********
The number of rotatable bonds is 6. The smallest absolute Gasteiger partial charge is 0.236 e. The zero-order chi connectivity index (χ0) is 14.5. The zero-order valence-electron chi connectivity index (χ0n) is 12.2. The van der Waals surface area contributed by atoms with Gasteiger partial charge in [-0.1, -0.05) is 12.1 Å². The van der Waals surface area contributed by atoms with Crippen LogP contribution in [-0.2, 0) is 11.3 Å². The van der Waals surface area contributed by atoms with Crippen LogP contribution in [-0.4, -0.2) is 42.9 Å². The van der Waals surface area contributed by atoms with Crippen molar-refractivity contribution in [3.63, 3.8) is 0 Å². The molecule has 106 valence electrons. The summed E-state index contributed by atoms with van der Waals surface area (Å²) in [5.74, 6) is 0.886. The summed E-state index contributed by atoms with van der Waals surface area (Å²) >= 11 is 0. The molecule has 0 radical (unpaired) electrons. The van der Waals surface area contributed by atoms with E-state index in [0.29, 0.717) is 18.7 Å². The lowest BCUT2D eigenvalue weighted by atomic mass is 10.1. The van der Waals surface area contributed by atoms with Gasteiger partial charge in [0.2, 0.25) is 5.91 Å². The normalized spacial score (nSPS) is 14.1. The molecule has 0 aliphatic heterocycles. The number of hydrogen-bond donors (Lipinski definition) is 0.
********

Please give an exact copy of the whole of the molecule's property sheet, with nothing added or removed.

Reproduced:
The number of rotatable bonds is 6. The smallest absolute Gasteiger partial charge is 0.236 e. The zero-order chi connectivity index (χ0) is 14.5. The zero-order valence-electron chi connectivity index (χ0n) is 12.2. The van der Waals surface area contributed by atoms with Gasteiger partial charge in [-0.1, -0.05) is 12.1 Å². The van der Waals surface area contributed by atoms with Crippen LogP contribution in [-0.2, 0) is 11.3 Å². The van der Waals surface area contributed by atoms with Crippen LogP contribution in [-0.4, -0.2) is 42.9 Å². The van der Waals surface area contributed by atoms with Crippen molar-refractivity contribution in [3.63, 3.8) is 0 Å². The molecule has 106 valence electrons. The summed E-state index contributed by atoms with van der Waals surface area (Å²) in [5.74, 6) is 0.886. The summed E-state index contributed by atoms with van der Waals surface area (Å²) >= 11 is 0. The molecule has 0 radical (unpaired) electrons. The van der Waals surface area contributed by atoms with E-state index in [0.29, 0.717) is 18.7 Å². The lowest BCUT2D eigenvalue weighted by atomic mass is 10.1. The van der Waals surface area contributed by atoms with Gasteiger partial charge in [0.2, 0.25) is 5.91 Å². The normalized spacial score (nSPS) is 14.1. The molecule has 0 aliphatic heterocycles. The number of hydrogen-bond donors (Lipinski definition) is 0.